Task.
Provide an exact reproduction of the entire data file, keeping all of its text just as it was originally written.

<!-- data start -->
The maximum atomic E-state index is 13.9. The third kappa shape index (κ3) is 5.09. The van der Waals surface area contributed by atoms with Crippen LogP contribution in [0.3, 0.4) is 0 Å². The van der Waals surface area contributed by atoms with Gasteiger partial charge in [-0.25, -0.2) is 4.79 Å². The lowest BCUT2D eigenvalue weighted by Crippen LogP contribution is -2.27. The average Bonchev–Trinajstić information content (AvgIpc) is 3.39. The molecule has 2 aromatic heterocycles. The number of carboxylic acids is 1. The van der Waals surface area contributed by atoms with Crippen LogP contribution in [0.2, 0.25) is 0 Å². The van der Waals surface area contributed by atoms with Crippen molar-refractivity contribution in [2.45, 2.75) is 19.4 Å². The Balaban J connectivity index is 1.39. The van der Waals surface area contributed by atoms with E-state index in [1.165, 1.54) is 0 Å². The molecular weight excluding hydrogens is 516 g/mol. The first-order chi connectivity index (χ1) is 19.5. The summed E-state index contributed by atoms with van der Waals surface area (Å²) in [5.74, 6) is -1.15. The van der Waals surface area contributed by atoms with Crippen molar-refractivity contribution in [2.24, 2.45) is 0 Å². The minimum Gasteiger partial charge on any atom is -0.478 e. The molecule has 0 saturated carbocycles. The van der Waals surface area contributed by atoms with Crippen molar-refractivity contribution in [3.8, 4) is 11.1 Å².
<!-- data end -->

The maximum atomic E-state index is 13.9. The third kappa shape index (κ3) is 5.09. The van der Waals surface area contributed by atoms with Crippen LogP contribution in [0.3, 0.4) is 0 Å². The van der Waals surface area contributed by atoms with Gasteiger partial charge in [-0.25, -0.2) is 4.79 Å². The lowest BCUT2D eigenvalue weighted by Crippen LogP contribution is -2.27. The average Bonchev–Trinajstić information content (AvgIpc) is 3.39. The molecule has 2 aromatic heterocycles. The number of carboxylic acids is 1. The van der Waals surface area contributed by atoms with Crippen LogP contribution in [0.2, 0.25) is 0 Å². The van der Waals surface area contributed by atoms with Crippen molar-refractivity contribution in [2.45, 2.75) is 19.4 Å². The Balaban J connectivity index is 1.39. The van der Waals surface area contributed by atoms with E-state index in [1.165, 1.54) is 0 Å². The molecular weight excluding hydrogens is 516 g/mol. The first-order chi connectivity index (χ1) is 19.5. The summed E-state index contributed by atoms with van der Waals surface area (Å²) in [5.74, 6) is -1.15. The van der Waals surface area contributed by atoms with Crippen molar-refractivity contribution in [2.24, 2.45) is 0 Å². The minimum Gasteiger partial charge on any atom is -0.478 e. The molecule has 0 saturated carbocycles. The van der Waals surface area contributed by atoms with Crippen molar-refractivity contribution in [3.8, 4) is 11.1 Å².